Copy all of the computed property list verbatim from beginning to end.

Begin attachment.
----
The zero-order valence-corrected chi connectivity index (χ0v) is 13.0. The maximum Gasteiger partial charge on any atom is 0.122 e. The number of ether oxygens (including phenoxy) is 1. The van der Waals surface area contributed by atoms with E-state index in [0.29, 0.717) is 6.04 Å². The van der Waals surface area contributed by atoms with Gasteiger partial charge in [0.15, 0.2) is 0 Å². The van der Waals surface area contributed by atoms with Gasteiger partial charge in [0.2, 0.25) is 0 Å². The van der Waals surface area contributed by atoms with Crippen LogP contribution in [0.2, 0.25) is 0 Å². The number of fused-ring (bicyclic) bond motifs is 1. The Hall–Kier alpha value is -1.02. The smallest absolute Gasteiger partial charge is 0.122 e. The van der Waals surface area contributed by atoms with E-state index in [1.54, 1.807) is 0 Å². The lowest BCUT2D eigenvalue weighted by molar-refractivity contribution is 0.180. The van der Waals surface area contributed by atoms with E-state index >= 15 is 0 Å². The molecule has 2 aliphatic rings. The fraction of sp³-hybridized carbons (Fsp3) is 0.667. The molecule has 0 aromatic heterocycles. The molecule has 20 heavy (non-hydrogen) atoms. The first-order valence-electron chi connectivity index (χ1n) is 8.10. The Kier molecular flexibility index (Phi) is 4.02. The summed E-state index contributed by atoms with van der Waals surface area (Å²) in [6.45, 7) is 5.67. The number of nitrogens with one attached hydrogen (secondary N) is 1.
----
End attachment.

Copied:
The zero-order valence-corrected chi connectivity index (χ0v) is 13.0. The maximum Gasteiger partial charge on any atom is 0.122 e. The number of ether oxygens (including phenoxy) is 1. The van der Waals surface area contributed by atoms with E-state index in [0.29, 0.717) is 6.04 Å². The van der Waals surface area contributed by atoms with Gasteiger partial charge in [0.15, 0.2) is 0 Å². The van der Waals surface area contributed by atoms with Gasteiger partial charge in [0.2, 0.25) is 0 Å². The van der Waals surface area contributed by atoms with Crippen LogP contribution in [0.2, 0.25) is 0 Å². The number of fused-ring (bicyclic) bond motifs is 1. The Hall–Kier alpha value is -1.02. The smallest absolute Gasteiger partial charge is 0.122 e. The van der Waals surface area contributed by atoms with E-state index in [1.54, 1.807) is 0 Å². The lowest BCUT2D eigenvalue weighted by molar-refractivity contribution is 0.180. The van der Waals surface area contributed by atoms with E-state index >= 15 is 0 Å². The molecule has 2 aliphatic rings. The fraction of sp³-hybridized carbons (Fsp3) is 0.667. The molecule has 0 aromatic heterocycles. The molecule has 20 heavy (non-hydrogen) atoms. The first-order valence-electron chi connectivity index (χ1n) is 8.10. The Kier molecular flexibility index (Phi) is 4.02. The summed E-state index contributed by atoms with van der Waals surface area (Å²) in [6.45, 7) is 5.67. The number of nitrogens with one attached hydrogen (secondary N) is 1.